Homeless study makes housing a human right
Since last August, researchers in Vancouver have been putting the "Housing First" approach to battling homelessness to the test -- and one of their subjects says he's already turning his life around.
The strategy, which was first introduced in New York in the early 1990s, is based on the concept that housing is a human right – even for those with addictions to drugs or alcohol, like Daniel MacKinnon.
The 54-year-old says he spent five years "sad and depressed" on the street before being offered a chance to stay at the Bosman Hotel in downtown Vancouver. He was given a humble home in a room with a view.
"It's bright in here. It's excellently bright," MacKinnon said. "I'm constantly smiling now. Before, I was a real grumpy old guy."
The facility, which was opened by the Mental Health Commission of Canada and the PHS Community Services Society, offers each resident a private bathroom and access to a range of medical and social supports.
People like MacKinnon are taken as they are; they don't have to be clean to move in, and they don't need to go into treatment once they do. MacKinnon says he likes it that way.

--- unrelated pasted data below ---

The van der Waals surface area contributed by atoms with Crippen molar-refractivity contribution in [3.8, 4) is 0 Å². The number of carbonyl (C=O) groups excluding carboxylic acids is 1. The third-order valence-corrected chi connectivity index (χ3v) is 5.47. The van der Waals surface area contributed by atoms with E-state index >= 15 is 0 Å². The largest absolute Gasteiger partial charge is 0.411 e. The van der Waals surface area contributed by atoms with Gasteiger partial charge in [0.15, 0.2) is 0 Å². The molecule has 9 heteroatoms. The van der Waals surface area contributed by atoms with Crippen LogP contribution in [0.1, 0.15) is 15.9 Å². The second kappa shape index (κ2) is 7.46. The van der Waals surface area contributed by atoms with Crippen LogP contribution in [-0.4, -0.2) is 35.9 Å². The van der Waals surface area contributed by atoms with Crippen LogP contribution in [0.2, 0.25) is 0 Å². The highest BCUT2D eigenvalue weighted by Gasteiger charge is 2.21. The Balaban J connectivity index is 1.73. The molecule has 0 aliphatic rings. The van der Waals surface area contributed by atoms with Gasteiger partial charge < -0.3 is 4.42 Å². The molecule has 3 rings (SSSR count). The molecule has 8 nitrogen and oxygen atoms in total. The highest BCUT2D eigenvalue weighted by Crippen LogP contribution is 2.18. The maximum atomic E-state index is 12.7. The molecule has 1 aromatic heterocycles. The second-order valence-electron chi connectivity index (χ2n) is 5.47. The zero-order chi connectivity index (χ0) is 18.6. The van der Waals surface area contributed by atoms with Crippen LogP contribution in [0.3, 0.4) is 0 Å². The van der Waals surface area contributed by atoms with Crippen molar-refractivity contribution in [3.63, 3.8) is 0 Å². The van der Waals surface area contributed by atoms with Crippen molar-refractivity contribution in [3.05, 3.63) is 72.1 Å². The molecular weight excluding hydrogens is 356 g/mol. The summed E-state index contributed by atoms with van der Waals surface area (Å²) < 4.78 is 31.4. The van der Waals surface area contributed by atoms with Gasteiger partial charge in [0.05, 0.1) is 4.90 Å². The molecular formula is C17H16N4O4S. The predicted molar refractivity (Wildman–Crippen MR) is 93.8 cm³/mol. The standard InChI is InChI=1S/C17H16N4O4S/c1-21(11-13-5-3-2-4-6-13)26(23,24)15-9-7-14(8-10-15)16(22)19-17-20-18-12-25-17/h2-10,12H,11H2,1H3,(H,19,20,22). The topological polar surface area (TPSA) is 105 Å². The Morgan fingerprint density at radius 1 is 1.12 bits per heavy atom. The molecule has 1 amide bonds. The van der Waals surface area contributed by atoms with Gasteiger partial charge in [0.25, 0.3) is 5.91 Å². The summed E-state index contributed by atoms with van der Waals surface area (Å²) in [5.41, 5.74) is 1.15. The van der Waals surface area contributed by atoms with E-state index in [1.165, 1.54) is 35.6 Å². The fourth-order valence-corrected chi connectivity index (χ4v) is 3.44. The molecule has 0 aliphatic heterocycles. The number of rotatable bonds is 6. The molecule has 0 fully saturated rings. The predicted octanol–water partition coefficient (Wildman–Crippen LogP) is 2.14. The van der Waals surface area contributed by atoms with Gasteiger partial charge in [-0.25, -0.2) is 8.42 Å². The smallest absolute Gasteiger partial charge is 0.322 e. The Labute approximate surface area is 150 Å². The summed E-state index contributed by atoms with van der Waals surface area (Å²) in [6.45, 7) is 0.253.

"For people like me, I don't like being pushed into something," he said.
But he's still working on his addiction, and now wants to go back to school. That's positive news for researchers, who are tracking MacKinnon and his fellow residents for two years, comparing their progress to people without homes or support.
Catharine Hume of the Mental Health Commission calls it a "really exciting opportunity to find out what really works." Vancouver is one of five Canadian cities taking part in the study which will monitor more than 2,200 homeless people. It's the largest study of its kind in the world.
Because there's a doctor and case manager who can help residents just down the stairs, it's considered supportive housing – and it's the direction governments are heading in getting homeless off the streets of Vancouver.
For many who have struggled on the streets with mental illness, it's the first stable housing they've had in years.
"When I first moved in, I was a little kind of crazy," MacKinnon said. "With all the support, I slowly came out of that and I started treating myself physically and mentally a lot better."
With a report from CTV British Columbia's Mi-Jung Lee